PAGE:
A few months ago, I had the pleasure of meeting Helen Alvaré, legal scholar, sociologist, advisor to Pope Benedict's Pontifical Council to the Laity, and all-around cool chick from New Jersey. Because I told her about my ongoing concern about single motherhood in my community, she sent me some of her articles on this subject. I have been reading one, "Beyond the Sex-Ed Wars: Addressing Disadvantaged Single Mothers' Search for Community," with great interest. (Unfortunately, I couldn't find a free link to the article, but I'm guessing it can be obtained using Lexis-Nexis at a library.) Alvaré cuts to the heart of the rising rates of unwed motherhood, especially among disadvantaged women: poor young women, she says, not only seek status in their communities by taking on the role of single mother, but also find opportunities to serve, as Mary served Elizabeth -- to be, in Alvaré's, term, "a gift" to their children. The casual attitudes toward sex and relationship among these populations (Alvaré describes sex as a phenomenon that "just happens," and a child as the expected outcome of a steady dating relationship) are balanced by the great seriousness with which motherhood is viewed.  She writes:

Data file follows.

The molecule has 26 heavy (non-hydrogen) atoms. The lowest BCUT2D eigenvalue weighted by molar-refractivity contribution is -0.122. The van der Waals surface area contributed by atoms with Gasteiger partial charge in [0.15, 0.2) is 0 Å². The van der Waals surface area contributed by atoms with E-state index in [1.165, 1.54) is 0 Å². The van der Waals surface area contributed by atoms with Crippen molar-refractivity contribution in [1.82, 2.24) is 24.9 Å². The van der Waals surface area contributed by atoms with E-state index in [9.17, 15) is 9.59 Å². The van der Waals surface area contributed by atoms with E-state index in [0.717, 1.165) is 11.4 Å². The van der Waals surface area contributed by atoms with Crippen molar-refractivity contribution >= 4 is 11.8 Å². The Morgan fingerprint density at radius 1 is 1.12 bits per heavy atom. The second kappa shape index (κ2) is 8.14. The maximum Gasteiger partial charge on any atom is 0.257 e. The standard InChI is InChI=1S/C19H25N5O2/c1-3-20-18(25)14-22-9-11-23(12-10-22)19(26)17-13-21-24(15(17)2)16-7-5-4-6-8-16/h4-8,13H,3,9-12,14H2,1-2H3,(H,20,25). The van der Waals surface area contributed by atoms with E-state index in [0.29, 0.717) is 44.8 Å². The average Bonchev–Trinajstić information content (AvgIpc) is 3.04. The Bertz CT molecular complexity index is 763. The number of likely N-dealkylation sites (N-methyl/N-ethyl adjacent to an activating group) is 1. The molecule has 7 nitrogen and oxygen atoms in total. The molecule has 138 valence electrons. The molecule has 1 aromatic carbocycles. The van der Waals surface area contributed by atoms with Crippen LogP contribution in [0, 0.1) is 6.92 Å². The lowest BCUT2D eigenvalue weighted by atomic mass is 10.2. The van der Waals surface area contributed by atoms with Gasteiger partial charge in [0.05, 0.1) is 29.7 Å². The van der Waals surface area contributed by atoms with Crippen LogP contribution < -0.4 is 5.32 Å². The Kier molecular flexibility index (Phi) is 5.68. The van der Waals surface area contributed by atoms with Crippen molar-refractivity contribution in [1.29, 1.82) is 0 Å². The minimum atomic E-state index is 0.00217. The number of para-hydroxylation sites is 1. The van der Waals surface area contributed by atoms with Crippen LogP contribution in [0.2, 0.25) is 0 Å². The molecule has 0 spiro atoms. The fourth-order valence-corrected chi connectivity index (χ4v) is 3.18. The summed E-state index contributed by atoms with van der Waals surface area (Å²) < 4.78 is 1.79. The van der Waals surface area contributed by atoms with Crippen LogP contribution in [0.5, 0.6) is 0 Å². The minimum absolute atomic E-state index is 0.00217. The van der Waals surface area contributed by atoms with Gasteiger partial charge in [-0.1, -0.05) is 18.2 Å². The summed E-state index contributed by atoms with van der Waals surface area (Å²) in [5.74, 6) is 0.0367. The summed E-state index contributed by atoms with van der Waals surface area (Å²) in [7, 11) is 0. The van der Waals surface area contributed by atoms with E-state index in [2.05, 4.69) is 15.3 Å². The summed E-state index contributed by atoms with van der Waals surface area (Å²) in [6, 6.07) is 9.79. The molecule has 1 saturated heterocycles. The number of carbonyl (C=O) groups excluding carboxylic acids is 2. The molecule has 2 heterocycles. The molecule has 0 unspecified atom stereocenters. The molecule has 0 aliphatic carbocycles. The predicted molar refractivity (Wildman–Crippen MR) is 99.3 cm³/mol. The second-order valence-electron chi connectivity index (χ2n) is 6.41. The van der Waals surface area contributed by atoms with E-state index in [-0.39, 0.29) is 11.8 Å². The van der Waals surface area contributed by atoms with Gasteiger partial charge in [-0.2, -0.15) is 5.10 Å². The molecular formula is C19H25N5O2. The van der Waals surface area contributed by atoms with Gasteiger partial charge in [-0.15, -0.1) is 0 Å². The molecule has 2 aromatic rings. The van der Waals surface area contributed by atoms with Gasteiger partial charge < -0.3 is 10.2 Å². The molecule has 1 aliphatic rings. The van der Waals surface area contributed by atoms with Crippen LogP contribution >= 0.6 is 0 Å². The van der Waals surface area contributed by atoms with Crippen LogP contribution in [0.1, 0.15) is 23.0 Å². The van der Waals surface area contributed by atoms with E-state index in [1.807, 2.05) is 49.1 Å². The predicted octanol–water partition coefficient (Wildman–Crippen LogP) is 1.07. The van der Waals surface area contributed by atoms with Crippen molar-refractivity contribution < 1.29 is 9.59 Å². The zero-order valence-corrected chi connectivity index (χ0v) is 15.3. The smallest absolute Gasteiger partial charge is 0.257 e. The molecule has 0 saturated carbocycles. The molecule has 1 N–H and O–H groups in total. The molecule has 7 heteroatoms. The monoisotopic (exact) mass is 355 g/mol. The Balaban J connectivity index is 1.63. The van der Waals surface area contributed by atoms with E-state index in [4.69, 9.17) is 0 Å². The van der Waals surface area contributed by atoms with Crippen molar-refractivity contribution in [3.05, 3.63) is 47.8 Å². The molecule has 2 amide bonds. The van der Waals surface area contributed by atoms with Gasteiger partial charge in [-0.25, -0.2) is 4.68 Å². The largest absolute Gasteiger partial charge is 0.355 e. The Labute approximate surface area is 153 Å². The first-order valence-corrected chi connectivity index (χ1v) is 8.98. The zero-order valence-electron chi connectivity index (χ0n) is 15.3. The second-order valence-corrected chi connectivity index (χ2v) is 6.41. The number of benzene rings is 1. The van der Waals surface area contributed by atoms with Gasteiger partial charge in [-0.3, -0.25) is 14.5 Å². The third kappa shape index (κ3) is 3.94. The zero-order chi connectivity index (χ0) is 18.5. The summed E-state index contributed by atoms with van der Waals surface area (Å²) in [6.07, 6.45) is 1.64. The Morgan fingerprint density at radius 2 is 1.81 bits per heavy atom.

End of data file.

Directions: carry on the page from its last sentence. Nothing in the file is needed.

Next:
I propose that this phenomenon is a function not only of a declining cultural antipathy for nonmarital sex, and not only of the trend to think of the sexual choices of single women from "public health" and "privacy" perspectives. It is also very likely a function of the tremendous value many single women attach not only to their baby, but also to the sense of accomplishment, even courage, that they derive from making the decision to give birth to their baby, in admittedly difficult situations, and from taking care of the baby, largely by their own strenuous efforts.  This decision can garner a certain amount of praise in their community: they have accepted the consequences of their choices, and have put the baby before material things. . . . the morality of nonmarital sexual intimacy is completely overshadowed by the narrative of freely accepted sacrifices made on behalf of the child.